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Wednesday, January 16, 2013
2:26 pm est
My first Basset Hound, Frankie, was a therapy dog for the Alzheimer's unit of a local senior citizen facility.
For two years, every other Sunday afternoon, w/he visited the residents—most of whom, forgetful from visit to visit,
greeted him with surprised joy each time. Frankie, of course, lapped up the attention, joyously bounding from room to room
searching for his favorites. These were bitter-sweet times. Many of the residents, no longer able to remember family and friends,
were sadly forgotten by their loved ones. Chatting with the attendants as Frankie enjoyed an ear rub or a back scratch from
one of the residents, I learned their stories. Many made significant contributions to society—an open-heart surgeon,
a well-known writer, two teachers, and a local politician among them—and were relegated to suffer the numbing effects
of a devastatingly cruel disease.
Being unmindful of older members of a dwindling generation is probably the greatest
failing of our modern society. How often have we jostled an older Senior Citizen neglecting to offer a smile or a helping
hand in our more youthful haste to send the next text or post another inane social media entry? How often have we said to
an older family member, "Sorry...but life is too hectic right now...maybe I'll call in a few weeks"? When was the
last time we—you—took the time, sat down,
asked for, and actually listened to one of their (our) stories? I bet, if you did, you'd be surprised, delighted, and, perhaps,
I wish I could say that about The Music...Oh,the Music by Francesca Noumoff, whose second entry into the literary world was published in August 2012** While stylistically and lyrically
written, this slender volume is neither surprising, delightful, nor entertaining. And I don't think it was meant to be. This
is a poignantly sad story of the life of a Nazi war crimes survivor, Elonora, a now very old Russian woman, marginalized and
forgotten in a municipal home for the aged. While dying in her white cell, overlooking a lush valley, she is visited by other
aged, forgotten residents, as well as memories of people in her past. Their histories are told in thirty-three short, yet
complicated, vignettes designed to replicate the more poetic nuances of prose. And, seemingly, to capture the world of mid-Twentieth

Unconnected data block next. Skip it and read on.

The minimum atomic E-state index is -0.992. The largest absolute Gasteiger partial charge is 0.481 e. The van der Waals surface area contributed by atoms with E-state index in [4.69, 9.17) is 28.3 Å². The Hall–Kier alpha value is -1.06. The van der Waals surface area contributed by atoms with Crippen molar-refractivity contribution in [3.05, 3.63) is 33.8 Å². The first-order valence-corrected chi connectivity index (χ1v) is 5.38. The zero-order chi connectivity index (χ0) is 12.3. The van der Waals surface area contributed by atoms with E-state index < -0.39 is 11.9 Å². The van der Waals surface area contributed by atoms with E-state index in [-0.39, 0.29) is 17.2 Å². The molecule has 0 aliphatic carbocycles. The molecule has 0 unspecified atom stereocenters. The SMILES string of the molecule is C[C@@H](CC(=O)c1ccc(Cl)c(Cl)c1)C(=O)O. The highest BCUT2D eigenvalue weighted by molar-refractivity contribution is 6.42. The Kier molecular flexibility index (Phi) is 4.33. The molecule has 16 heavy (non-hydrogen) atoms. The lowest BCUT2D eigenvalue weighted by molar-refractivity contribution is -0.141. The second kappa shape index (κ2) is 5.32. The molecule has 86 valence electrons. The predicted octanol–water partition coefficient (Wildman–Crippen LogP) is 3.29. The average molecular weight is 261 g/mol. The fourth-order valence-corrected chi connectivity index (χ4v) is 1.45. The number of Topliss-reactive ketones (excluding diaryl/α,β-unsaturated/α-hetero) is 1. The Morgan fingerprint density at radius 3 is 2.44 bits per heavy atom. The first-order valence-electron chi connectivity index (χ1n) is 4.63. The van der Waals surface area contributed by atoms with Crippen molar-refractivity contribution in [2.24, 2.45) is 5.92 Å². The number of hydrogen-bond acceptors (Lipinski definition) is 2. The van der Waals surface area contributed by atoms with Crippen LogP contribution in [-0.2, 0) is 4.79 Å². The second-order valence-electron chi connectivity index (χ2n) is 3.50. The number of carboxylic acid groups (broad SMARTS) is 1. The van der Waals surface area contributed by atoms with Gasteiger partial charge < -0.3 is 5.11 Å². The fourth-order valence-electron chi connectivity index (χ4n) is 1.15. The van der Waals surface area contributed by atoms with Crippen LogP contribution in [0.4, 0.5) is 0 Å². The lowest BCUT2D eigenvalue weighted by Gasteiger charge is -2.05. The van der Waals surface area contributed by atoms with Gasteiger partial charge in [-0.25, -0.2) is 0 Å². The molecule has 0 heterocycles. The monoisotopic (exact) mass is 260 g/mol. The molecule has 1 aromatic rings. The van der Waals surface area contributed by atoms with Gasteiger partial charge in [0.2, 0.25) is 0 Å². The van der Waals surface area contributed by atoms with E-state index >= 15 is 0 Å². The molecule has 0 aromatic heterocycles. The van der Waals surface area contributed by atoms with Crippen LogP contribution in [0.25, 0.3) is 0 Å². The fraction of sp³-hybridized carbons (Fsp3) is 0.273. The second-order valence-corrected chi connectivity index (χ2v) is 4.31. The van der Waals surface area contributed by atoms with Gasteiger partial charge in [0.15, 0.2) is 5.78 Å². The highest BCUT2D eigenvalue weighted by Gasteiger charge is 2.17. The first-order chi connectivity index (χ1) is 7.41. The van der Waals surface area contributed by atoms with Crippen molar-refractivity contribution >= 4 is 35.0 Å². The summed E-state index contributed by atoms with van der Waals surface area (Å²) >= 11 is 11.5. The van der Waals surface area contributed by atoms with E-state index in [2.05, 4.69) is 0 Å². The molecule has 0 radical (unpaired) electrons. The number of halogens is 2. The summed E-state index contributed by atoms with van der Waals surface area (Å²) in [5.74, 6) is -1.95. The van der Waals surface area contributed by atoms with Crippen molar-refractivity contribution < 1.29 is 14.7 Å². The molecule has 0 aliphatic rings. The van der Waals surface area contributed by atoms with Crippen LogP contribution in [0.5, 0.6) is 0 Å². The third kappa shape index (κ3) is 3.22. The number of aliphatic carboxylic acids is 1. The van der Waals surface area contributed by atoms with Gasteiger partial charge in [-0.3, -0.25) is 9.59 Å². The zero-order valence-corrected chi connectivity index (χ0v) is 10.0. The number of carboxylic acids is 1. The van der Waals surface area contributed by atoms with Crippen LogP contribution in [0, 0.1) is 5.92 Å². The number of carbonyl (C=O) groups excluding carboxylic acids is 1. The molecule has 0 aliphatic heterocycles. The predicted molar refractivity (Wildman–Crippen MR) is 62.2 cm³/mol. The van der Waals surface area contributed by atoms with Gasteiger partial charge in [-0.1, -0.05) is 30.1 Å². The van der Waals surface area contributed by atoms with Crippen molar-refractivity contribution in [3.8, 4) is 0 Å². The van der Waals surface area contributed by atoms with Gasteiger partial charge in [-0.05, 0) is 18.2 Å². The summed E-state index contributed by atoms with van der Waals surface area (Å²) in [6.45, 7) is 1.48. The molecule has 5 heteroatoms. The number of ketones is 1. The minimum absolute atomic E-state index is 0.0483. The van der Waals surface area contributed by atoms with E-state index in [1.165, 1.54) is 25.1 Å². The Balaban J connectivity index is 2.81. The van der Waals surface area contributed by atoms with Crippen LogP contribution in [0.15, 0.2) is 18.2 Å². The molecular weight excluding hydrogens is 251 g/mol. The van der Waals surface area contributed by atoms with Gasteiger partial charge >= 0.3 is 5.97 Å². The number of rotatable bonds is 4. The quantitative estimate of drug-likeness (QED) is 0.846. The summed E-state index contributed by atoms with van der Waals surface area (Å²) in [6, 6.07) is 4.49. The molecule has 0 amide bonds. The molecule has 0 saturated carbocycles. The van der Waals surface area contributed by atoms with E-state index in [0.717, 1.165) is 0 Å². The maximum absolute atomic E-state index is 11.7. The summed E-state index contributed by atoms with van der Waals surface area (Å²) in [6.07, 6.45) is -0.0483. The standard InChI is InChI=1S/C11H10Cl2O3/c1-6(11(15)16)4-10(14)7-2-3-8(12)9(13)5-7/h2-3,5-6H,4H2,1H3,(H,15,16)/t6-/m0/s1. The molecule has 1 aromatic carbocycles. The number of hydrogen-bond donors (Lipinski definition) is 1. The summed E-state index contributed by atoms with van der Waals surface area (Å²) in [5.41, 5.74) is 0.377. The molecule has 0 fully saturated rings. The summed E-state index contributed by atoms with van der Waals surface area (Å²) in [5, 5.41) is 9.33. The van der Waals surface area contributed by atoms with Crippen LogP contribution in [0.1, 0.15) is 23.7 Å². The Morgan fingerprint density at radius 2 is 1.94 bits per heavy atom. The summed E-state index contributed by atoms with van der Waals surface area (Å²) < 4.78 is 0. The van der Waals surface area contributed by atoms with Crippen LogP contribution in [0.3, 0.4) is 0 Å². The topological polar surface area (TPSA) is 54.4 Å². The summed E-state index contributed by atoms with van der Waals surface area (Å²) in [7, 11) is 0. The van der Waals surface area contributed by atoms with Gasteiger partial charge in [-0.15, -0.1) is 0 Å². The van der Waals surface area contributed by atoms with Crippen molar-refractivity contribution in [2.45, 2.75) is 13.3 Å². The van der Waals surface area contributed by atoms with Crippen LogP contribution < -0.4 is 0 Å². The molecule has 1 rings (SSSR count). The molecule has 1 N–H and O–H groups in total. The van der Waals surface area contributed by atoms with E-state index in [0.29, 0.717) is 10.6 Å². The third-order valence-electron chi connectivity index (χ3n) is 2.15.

Century music—of which Elonora was a major part—destroyed by the 1942 Anchluss and the extermination of millions.
The unnamed narrator is a supposed "witness", a friend of Elonora, who claims to have found her a decade after World
War II and has come to listen to, and record, her tales.
Reading The Music...Oh,the Music was as challenging to me as my learning to play Beethoven's Fifth Symphony
on the ukulele. I could pick out the initial single note theme--dah, dah dah, dum!--but
to play the complex rifts and ensuing intertwining orchestration was nearly impossible. Noumoff offers an explanatory introduction
of Elonora's life: her privileged early years with her sister, Elena, in the courts of Russia; her rise as a famed musician;
her marriage; her world-wide travels; and, eventually, her incarcerations in both German and Cambodian prison camps. I was
intrigued at first, but was soon lost in Noumoff's flowery prose, heavily overlade with adjectives and disjointed pronouns
cached in long, run-on paragraphs. The content was almost annoyingly studded with quotes of famous philosophers, authors,
and historians to, perhaps, prove or augment a point in what is a series of sorrowful laments.
point of this novel, however, I came to realize, is to rail against the brutal atrocities of the Nazis in an attempt to ensure
that the Holocaust and its victims are never to be forgotten. Its second and more profound message is the marginalization
of older people, whose earlier lives—richly filled with wonder and dreams—end lost in abject obscurity. Noumoff
offers these in a distressingly sad, bitter-sweet, almost atonal disharmonic novel in an attempt to re-capture what is perceived
to be forgotten but, with a little effort on our part, can and should be more easily remembered.
© 2012 by Francesca Noumoff. 103 pages. Published through Xlibris Corporation (Xlibris.com) in hardback, paperback, and e-reader formats.
J. McInerney, the host of this Literary Blog, is
an author, poet, and librettist. Her currenty published works include a novel, a book of spiritual inspirations,
volumes of poetry, stories
for children (of all ages) and
a variety of children's musicals. Her titles include:
Hotel: A Novel of Phoenixville during the Early 1900s
the Schuylkill Monster: A Novel of
Phoenixville in 1978
The Prisoner's Portrait: A Novel of Phoenxville during World
Rainbow in the Sky
of Oreigh Ogglefont
The Basset Chronicles.
Cats of Nine Tales
Water: A Collection of Poems
Exodus Ending: A
Collection of More Spiritual Poems
We Three Kings
Beauty and the Beast
Peter, Wolf, and Red Riding
Originally from the New York metropolitan area, June currently lives near Valley Forge Park in Pennsylvania with her constant and loving companions, FrankieBernard and Sebastian Cat. She
is currently working on her fifth novel.